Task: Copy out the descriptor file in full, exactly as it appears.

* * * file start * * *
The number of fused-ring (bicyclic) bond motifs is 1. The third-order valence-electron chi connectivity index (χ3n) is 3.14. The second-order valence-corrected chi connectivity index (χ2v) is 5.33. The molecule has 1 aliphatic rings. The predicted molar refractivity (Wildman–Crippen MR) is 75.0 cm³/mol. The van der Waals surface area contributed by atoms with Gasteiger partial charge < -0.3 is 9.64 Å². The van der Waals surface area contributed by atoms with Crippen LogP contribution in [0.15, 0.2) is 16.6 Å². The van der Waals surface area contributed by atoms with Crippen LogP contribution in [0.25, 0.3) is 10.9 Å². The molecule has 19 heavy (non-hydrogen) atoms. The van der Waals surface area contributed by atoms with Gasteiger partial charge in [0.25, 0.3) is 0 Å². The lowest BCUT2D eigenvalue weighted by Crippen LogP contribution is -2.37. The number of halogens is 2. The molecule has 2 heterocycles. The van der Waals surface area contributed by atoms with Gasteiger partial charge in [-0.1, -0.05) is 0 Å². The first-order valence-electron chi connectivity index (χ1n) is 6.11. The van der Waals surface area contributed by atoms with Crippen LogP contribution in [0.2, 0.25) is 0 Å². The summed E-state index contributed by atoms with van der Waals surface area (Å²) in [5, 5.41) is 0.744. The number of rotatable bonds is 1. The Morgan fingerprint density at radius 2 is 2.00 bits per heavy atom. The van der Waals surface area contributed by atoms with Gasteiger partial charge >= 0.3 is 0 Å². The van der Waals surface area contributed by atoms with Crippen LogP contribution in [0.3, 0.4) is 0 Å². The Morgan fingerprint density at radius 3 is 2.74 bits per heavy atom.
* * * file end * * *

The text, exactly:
The number of fused-ring (bicyclic) bond motifs is 1. The third-order valence-electron chi connectivity index (χ3n) is 3.14. The second-order valence-corrected chi connectivity index (χ2v) is 5.33. The molecule has 1 aliphatic rings. The predicted molar refractivity (Wildman–Crippen MR) is 75.0 cm³/mol. The van der Waals surface area contributed by atoms with Gasteiger partial charge < -0.3 is 9.64 Å². The van der Waals surface area contributed by atoms with Crippen LogP contribution in [0.15, 0.2) is 16.6 Å². The van der Waals surface area contributed by atoms with Crippen LogP contribution in [0.25, 0.3) is 10.9 Å². The molecule has 19 heavy (non-hydrogen) atoms. The van der Waals surface area contributed by atoms with Gasteiger partial charge in [0.25, 0.3) is 0 Å². The lowest BCUT2D eigenvalue weighted by Crippen LogP contribution is -2.37. The number of halogens is 2. The molecule has 2 heterocycles. The van der Waals surface area contributed by atoms with Gasteiger partial charge in [-0.1, -0.05) is 0 Å². The first-order valence-electron chi connectivity index (χ1n) is 6.11. The van der Waals surface area contributed by atoms with Crippen LogP contribution in [0.2, 0.25) is 0 Å². The summed E-state index contributed by atoms with van der Waals surface area (Å²) in [5, 5.41) is 0.744. The number of rotatable bonds is 1. The Morgan fingerprint density at radius 2 is 2.00 bits per heavy atom. The van der Waals surface area contributed by atoms with Gasteiger partial charge >= 0.3 is 0 Å². The van der Waals surface area contributed by atoms with Crippen LogP contribution in [0.3, 0.4) is 0 Å². The Morgan fingerprint density at radius 3 is 2.74 bits per heavy atom.